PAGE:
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Police Union President Honored As Labor Leader Of The Year

In view of his leadership following the 12/14 shooting incident at Sandy Hook Elementary School, the president of the Newtown Police Union has received the Labor Leader of the Year Award for 2013 from Council 15, which is an association of nearly 4,000 police officers in more than 60 communities in Connecticut.

Police Patrol Officer Scott Ruszczyk, 44, who joined the police department in June 1993, received the award from Council 15 of the American Federation of State, County, and Municipal Employees (AFSCME) and the American Federation of Labor-Council of Industrial Organizations (AFL-CIO).

Award ceremonies were held recently in Atlantic City, N.J.

Last December 14, a 20-year-old gunman shot his way into Sandy Hook School on Dickinson Drive, after which he used a military-style semiautomatic rifle to kill 20 first-graders and six educators. The gunman shot and killed himself as police approached. The shooter had also shot and killed his mother at their Sandy Hook home before the attack on the school.

As union president, Ofc Ruszczyk represents 43 of the 45 sworn members of the police department. Only the chief and captain have separate labor contracts with the town.

After receiving the award, Ofc Ruszczyk spoke on the topic, ‘Union Challenges When Faced By A Critical Incident.”

Ofc Ruszczyk said, “My union will never forget the day when we called for help on December 14, 2012. Eighty police departments responded with over four hundred officers.”

Also, Council 15 provided the Newtown Police Department with a psychotherapist after the therapist that had been chosen by the town did not work out, Ofc Ruszczyk added.

Additionally, Council 15 led an efforts to get state law changed to protect police officers from the consequences of mass casualty incidents, he said.

Ofc Ruszczyk told Council 15 members that the town has always had a good working relationship with the local news media, adding that those media members were polite, respectful, and understanding of the affected families’ feelings following the shooting tragedy.

He added, however, that such was not the case with various news networks and international news organizations.

 

Departmental Changes

 Ofc Ruszczyk observed, “After a mass casualty incident like this, your whole department is going to change significantly… Prior to this incident, there wasn’t a lot of crying or hugging going on in my department. That has changed.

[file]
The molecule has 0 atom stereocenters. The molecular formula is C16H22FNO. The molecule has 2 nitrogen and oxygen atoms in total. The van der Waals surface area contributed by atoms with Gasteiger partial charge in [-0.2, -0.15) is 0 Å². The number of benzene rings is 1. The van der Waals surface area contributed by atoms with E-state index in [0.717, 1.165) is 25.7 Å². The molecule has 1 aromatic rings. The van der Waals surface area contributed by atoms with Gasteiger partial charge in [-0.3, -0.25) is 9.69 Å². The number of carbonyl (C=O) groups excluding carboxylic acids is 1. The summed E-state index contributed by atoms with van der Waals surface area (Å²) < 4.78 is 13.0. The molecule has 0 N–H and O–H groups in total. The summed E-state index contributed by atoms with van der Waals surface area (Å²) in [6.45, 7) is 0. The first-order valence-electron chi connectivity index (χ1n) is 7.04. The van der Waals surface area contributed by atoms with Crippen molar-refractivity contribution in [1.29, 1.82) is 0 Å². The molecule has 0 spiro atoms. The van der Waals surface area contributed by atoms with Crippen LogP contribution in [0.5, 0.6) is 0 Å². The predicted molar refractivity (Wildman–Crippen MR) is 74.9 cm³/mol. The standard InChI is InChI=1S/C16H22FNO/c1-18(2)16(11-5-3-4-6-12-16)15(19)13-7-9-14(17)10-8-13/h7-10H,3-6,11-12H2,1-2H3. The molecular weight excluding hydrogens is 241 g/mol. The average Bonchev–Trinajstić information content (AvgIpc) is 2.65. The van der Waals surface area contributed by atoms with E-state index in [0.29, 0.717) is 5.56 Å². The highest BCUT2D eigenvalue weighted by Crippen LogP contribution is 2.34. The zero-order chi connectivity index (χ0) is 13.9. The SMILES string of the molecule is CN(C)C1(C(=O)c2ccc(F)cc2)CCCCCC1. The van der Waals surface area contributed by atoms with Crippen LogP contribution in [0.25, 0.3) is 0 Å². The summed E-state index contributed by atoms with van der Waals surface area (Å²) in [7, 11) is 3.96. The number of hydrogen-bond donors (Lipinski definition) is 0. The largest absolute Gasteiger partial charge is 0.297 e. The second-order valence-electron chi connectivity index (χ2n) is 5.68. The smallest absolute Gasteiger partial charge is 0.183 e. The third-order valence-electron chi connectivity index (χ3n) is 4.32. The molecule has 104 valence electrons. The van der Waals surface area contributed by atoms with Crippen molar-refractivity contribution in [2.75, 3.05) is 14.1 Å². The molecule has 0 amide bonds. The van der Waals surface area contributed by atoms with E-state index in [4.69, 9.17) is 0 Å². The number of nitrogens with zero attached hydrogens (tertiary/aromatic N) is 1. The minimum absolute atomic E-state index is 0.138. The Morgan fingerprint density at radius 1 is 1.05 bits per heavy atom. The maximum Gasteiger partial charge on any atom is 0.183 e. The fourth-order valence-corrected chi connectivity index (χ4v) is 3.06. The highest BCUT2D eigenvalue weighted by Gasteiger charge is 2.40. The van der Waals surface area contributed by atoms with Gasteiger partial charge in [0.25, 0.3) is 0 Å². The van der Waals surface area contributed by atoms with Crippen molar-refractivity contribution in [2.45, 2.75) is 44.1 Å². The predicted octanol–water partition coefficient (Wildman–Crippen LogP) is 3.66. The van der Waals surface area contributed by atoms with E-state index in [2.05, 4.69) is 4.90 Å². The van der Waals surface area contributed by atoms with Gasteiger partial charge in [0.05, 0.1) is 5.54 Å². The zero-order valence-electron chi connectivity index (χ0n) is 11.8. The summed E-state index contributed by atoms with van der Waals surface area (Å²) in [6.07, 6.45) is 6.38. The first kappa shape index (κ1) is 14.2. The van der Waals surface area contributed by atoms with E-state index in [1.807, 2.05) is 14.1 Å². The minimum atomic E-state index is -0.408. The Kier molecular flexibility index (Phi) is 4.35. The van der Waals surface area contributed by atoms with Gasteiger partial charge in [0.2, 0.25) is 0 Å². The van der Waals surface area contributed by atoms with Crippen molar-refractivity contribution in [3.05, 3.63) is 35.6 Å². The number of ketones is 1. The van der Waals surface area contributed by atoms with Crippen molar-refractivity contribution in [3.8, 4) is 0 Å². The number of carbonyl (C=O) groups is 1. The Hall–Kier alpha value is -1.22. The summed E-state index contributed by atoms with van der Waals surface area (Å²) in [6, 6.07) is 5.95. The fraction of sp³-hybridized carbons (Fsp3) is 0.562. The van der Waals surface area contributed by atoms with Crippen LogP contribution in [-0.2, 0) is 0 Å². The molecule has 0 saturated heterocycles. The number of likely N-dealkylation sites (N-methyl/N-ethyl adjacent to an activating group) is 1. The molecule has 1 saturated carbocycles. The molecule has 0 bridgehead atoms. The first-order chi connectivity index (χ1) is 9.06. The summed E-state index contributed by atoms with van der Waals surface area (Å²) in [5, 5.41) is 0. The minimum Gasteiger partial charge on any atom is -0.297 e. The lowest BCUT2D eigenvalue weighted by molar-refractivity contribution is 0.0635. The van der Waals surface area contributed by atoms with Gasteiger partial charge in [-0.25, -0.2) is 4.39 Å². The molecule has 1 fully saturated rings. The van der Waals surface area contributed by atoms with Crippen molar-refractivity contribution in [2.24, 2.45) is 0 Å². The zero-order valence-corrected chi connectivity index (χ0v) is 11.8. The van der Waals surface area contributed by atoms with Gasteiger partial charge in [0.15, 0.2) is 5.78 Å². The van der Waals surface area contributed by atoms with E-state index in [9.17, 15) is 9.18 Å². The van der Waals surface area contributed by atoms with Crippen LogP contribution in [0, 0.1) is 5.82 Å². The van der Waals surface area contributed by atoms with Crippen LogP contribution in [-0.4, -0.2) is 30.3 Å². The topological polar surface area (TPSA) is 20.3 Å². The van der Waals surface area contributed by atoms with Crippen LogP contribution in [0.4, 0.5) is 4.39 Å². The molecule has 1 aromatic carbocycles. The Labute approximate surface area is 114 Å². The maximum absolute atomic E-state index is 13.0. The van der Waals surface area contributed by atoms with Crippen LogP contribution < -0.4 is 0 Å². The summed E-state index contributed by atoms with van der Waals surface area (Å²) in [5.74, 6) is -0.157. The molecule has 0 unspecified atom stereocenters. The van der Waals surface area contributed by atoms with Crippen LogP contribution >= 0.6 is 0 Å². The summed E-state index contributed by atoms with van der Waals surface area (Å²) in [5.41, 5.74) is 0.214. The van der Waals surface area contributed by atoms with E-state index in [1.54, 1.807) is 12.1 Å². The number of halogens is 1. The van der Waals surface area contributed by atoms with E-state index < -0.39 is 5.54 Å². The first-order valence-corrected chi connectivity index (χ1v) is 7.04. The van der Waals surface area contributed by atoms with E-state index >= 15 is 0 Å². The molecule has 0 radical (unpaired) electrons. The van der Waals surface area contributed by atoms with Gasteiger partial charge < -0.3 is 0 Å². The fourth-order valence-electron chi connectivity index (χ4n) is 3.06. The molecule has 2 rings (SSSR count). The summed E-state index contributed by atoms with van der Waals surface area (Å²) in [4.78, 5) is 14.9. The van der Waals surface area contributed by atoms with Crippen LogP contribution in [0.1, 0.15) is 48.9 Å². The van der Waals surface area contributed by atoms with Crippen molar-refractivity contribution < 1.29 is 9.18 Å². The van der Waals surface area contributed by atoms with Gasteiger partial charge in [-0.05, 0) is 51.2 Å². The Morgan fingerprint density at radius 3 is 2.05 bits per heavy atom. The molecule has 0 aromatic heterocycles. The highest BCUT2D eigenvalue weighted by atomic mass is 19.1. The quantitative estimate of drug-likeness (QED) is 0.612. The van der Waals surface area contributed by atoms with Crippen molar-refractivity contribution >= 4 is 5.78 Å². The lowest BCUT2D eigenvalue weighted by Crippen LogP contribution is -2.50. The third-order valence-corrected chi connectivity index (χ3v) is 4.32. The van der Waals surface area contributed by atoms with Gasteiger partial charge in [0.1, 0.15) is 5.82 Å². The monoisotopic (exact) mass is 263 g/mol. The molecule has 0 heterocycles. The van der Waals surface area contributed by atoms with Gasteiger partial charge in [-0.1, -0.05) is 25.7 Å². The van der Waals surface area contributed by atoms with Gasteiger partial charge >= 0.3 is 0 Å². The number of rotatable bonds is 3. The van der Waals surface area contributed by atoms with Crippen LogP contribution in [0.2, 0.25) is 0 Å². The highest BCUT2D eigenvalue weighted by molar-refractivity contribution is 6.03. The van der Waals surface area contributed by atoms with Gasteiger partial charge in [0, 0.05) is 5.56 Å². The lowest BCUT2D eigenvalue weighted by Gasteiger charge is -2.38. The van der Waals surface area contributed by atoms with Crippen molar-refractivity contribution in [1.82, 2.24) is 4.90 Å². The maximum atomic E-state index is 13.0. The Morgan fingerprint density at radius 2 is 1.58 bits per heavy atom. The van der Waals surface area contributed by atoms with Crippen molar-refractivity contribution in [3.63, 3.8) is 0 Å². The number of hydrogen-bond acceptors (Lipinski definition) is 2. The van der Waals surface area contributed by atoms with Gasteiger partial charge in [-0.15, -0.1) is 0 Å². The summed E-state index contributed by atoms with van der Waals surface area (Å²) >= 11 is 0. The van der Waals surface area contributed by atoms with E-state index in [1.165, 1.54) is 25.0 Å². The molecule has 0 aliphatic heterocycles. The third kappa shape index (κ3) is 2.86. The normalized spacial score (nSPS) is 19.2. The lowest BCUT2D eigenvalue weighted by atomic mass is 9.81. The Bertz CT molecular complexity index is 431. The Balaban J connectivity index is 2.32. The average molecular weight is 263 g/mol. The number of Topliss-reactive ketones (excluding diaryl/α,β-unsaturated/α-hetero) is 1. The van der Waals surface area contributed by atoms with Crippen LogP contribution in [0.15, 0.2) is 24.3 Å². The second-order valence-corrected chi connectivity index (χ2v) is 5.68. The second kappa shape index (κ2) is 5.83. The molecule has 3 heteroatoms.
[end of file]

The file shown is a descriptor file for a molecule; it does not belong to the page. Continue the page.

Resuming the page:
“People who are inclined to help will be even more helpful than usual, but people who are ‘jerks’ will go out of their way to prove that they are the biggest jerks you have ever met,” he said.

On the topic of guilt, he said, “There will be a lot of guilt — both for those who responded and those who did not… It will not be a rational reaction, but it is one that will impact the majority of your department, one way or the other… The guilt will not only have a professional impact, but a personal one as well.”

Ofc Ruszcyk added, “Some of the officers will have seen or have endured more than can reasonably asked of any one person… I’m not normally someone who lets his emotions get the best of them at work. There were times that the drive home from work was very difficult.

“During the most chaotic time in Newtown’s history, the president of the United States came to town and needed officers for security and ‘photo-ops,’” he said.

“Some politicians will tell you that you have a blank check, smile and shake your hand… Don’t believe everything you hear,” he said.

Ofc Ruszczyk noted that the police chief, captain, two lieutenants, and two sergeants were all first responders to Sandy Hook School incident.

Also, the police union’s vice president, secretary, treasurer, and two trustees were either first responders or detectives who assisted state police during five days of evidence collection, he said.

In the aftermath of 12/14, the town called for outside help from police departments in the surrounding area and the union called for help from Council 15, Ofc Ruszczyk said.

The union president described what he would do differently if he were to face similar circumstance again. He said he would accept all the help that is possible. While AFSCME and Council 15 provided enormous help to the Newtown Police Union, Ofc Ruszczyk said he should have sought even more help from them.

Also, Ofc Ruszczyk said he would delegate authority to police officers’ wives to field telephone calls and e-mails concerning union donations. 

It is necessary for the union president to check on the condition of his members on a continuing basis, he said.

“As a union executive board member, you have a level of trust and respect that not even the chief of police has,” he said.

 “I called the first responders daily. I made a list and called three or four a day, just to make sure that they were oaky. This is not a job that can be delegated, but it must be done,” Ofc Ruszczyk said.

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